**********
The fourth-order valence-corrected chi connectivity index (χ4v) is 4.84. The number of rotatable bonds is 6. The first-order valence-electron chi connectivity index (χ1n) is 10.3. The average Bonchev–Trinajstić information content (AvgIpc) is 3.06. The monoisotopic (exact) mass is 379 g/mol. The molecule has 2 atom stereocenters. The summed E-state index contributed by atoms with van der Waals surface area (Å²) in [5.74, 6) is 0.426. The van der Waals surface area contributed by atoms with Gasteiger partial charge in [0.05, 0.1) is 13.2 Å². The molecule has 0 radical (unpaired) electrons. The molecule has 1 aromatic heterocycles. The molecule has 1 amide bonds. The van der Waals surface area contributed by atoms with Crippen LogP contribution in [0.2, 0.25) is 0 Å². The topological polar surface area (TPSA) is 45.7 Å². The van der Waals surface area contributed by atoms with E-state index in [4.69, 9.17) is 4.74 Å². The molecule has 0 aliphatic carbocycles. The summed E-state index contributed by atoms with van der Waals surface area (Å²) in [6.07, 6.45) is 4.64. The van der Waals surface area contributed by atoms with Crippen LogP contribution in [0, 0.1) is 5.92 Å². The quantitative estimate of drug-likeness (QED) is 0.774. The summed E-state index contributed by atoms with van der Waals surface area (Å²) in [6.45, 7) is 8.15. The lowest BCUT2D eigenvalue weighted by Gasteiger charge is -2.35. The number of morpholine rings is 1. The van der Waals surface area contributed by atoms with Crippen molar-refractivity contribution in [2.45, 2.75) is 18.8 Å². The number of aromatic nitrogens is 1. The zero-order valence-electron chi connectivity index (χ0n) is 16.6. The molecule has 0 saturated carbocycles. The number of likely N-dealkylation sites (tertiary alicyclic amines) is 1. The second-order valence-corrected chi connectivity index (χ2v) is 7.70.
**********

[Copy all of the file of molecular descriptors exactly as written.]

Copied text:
The fourth-order valence-corrected chi connectivity index (χ4v) is 4.84. The number of rotatable bonds is 6. The first-order valence-electron chi connectivity index (χ1n) is 10.3. The average Bonchev–Trinajstić information content (AvgIpc) is 3.06. The monoisotopic (exact) mass is 379 g/mol. The molecule has 2 atom stereocenters. The summed E-state index contributed by atoms with van der Waals surface area (Å²) in [5.74, 6) is 0.426. The van der Waals surface area contributed by atoms with Gasteiger partial charge in [0.05, 0.1) is 13.2 Å². The molecule has 0 radical (unpaired) electrons. The molecule has 1 aromatic heterocycles. The molecule has 1 amide bonds. The van der Waals surface area contributed by atoms with Crippen LogP contribution in [0.2, 0.25) is 0 Å². The topological polar surface area (TPSA) is 45.7 Å². The van der Waals surface area contributed by atoms with E-state index in [4.69, 9.17) is 4.74 Å². The molecule has 0 aliphatic carbocycles. The summed E-state index contributed by atoms with van der Waals surface area (Å²) in [6.07, 6.45) is 4.64. The van der Waals surface area contributed by atoms with Crippen LogP contribution in [0, 0.1) is 5.92 Å². The quantitative estimate of drug-likeness (QED) is 0.774. The summed E-state index contributed by atoms with van der Waals surface area (Å²) in [6.45, 7) is 8.15. The lowest BCUT2D eigenvalue weighted by Gasteiger charge is -2.35. The number of morpholine rings is 1. The van der Waals surface area contributed by atoms with Crippen molar-refractivity contribution in [2.45, 2.75) is 18.8 Å². The number of aromatic nitrogens is 1. The zero-order valence-electron chi connectivity index (χ0n) is 16.6. The molecule has 0 saturated carbocycles. The number of likely N-dealkylation sites (tertiary alicyclic amines) is 1. The second-order valence-corrected chi connectivity index (χ2v) is 7.70.